Organisations around Lancashire are teaming up to put the county up for the UK City of Culture 2025, but what could the bid bring to Preston?Advertisement
Lancashire is up against Bradford, Medway and Southampton who have also indicated their intention to bid in 2025.
In the past the bid has been won by Hull in 2017, while Coventry won the bid to host in the City of Culture 2021.
The UK City of Culture title was created following the success of Glasgow and Liverpool as European Capitals of Culture in 1990 and 2008 respectively.
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Tony Attard, Chair of the Lancashire 2025 bid, said: “We believe that bidding for UK City of Culture status in 2025 will have a transformational impact on the county, and have set out a bold new vision that will engage all the people of Lancashire and deliver the most ambitious and inclusive cultural plans ever proposed in response to the competition.
“From the very beginning we were focused on constructing a bid that would include the whole of Lancashire, not focus in on just one urban centre and then try to spread the impact out into the rest of the county.
“For Preston, this presents an opportunity to position the city and its cultural assets as the urban hub of one of four ‘neighbourhoods’, hosting a season of events and activity that will not just shine a light on the area in 2025, but deliver genuine legacy for the organisations and individuals who live and work here.”
Lancashire 2025 expects to present the initial application to the Department of Digital, Culture, Media and Sport in April 2021
Previously the competition has only been contested by individual cities, but the Department of Culture Media and Sport has since indicated that a county-wide bid for Lancashire would be welcomed.
“Lancashire’s county-wide bid for UK City of Culture is the first of its kind; a response to criteria that requires bids to have a clear urban focus, but addressing widely voiced criticism that this focus has often alienated rural communities,” Tony added.
“Lancashire is 80 per cent rural, with 137 miles of coastline, assets that add immense value to our cultural landscape and that we want to emphasise, not underplay.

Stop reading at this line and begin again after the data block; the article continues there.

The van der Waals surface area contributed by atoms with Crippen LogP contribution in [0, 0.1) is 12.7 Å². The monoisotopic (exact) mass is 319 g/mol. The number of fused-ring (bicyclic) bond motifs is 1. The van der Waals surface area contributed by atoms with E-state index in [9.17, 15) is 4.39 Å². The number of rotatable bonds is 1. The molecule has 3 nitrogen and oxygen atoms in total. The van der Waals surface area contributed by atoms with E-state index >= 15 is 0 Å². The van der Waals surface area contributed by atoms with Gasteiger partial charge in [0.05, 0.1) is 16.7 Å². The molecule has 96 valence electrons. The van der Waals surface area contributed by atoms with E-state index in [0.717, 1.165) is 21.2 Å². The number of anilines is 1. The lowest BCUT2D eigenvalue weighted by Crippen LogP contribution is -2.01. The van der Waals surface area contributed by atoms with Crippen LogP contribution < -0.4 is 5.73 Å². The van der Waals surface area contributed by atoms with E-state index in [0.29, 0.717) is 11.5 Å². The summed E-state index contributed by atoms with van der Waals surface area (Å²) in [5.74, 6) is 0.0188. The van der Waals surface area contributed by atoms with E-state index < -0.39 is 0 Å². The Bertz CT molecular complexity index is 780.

“Scoping work was undertaken to assess the potential for Lancashire to bid, including extensive consultation with the cultural sector, which led to the decision being taken in early 2019 that Lancashire should bid, but should do so at full county-scale.
“Lancashire has the chance to do something completely different and at an unprecedented scale.”
Previous holders of the UK City of Culture have all benefitted from increased investment, enhanced infrastructure, job creation and more visitors compared to previous years.
In 2017, Hull attracted six million visitors, generated 800 new jobs, and boosted the local economy by £60 million. Tourism in Hull for that year also exceeded £300 million.
The bid can also be helpful to arts and culture, with this being a big reason for areas applying.
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Ruth Heritage, Artistic and Exec Director They Eat Culture and Board Member, Digital Lancashire said: “The message from County Council is clear: investment into the county’s arts and culture is a priority.
“The county has taken heavy cuts in arts funding as we have travelled through the last 10 years of austerity.
“This investment means that for Preston and the rest of the county’s vibrant and resilient arts and culture sector – from artists and creatives to festivals and venues – we can dream big and be ambitious. We can make our way out of Covid, where we’ve had no option but to rethink creating arts and culture into new experiences.”